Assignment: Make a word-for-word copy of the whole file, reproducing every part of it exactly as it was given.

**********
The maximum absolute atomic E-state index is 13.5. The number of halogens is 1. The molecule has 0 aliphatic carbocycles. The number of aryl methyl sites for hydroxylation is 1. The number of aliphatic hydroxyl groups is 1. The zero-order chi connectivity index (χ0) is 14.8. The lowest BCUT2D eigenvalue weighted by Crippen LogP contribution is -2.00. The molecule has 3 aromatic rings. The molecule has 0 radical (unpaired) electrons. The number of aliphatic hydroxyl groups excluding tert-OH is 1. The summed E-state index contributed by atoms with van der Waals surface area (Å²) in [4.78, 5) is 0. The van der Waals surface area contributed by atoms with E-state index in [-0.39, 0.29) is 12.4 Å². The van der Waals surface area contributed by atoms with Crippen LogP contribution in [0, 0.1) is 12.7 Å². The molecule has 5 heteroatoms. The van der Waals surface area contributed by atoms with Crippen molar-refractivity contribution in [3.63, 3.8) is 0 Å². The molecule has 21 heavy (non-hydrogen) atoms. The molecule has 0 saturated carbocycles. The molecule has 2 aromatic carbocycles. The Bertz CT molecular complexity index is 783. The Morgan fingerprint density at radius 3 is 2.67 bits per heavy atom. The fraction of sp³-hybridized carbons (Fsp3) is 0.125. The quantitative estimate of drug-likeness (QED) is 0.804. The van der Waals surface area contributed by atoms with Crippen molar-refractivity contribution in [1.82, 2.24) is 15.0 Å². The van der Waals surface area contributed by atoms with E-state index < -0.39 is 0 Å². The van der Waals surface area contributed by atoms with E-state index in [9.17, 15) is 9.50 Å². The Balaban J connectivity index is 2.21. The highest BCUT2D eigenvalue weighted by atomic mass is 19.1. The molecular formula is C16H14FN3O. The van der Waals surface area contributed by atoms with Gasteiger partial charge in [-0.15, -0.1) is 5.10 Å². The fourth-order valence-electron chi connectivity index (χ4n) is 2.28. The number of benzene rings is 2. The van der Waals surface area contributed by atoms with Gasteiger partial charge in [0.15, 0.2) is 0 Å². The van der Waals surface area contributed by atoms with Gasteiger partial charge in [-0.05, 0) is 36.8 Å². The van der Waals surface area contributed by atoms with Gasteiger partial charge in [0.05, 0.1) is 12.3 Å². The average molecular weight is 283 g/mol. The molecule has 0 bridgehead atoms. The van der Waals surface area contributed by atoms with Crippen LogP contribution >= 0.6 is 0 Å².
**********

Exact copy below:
The maximum absolute atomic E-state index is 13.5. The number of halogens is 1. The molecule has 0 aliphatic carbocycles. The number of aryl methyl sites for hydroxylation is 1. The number of aliphatic hydroxyl groups is 1. The zero-order chi connectivity index (χ0) is 14.8. The lowest BCUT2D eigenvalue weighted by Crippen LogP contribution is -2.00. The molecule has 3 aromatic rings. The molecule has 0 radical (unpaired) electrons. The number of aliphatic hydroxyl groups excluding tert-OH is 1. The summed E-state index contributed by atoms with van der Waals surface area (Å²) in [4.78, 5) is 0. The van der Waals surface area contributed by atoms with E-state index in [-0.39, 0.29) is 12.4 Å². The van der Waals surface area contributed by atoms with Crippen LogP contribution in [0, 0.1) is 12.7 Å². The molecule has 5 heteroatoms. The van der Waals surface area contributed by atoms with Crippen molar-refractivity contribution in [3.63, 3.8) is 0 Å². The molecule has 21 heavy (non-hydrogen) atoms. The molecule has 0 saturated carbocycles. The molecule has 2 aromatic carbocycles. The Bertz CT molecular complexity index is 783. The Morgan fingerprint density at radius 3 is 2.67 bits per heavy atom. The fraction of sp³-hybridized carbons (Fsp3) is 0.125. The quantitative estimate of drug-likeness (QED) is 0.804. The van der Waals surface area contributed by atoms with Crippen molar-refractivity contribution in [1.82, 2.24) is 15.0 Å². The van der Waals surface area contributed by atoms with E-state index < -0.39 is 0 Å². The van der Waals surface area contributed by atoms with E-state index in [9.17, 15) is 9.50 Å². The Balaban J connectivity index is 2.21. The highest BCUT2D eigenvalue weighted by atomic mass is 19.1. The molecular formula is C16H14FN3O. The van der Waals surface area contributed by atoms with Gasteiger partial charge in [-0.15, -0.1) is 5.10 Å². The fourth-order valence-electron chi connectivity index (χ4n) is 2.28. The number of benzene rings is 2. The van der Waals surface area contributed by atoms with Gasteiger partial charge in [0.15, 0.2) is 0 Å². The van der Waals surface area contributed by atoms with Gasteiger partial charge in [-0.05, 0) is 36.8 Å². The van der Waals surface area contributed by atoms with Gasteiger partial charge in [0.05, 0.1) is 12.3 Å². The average molecular weight is 283 g/mol. The molecule has 0 bridgehead atoms. The van der Waals surface area contributed by atoms with Crippen LogP contribution >= 0.6 is 0 Å².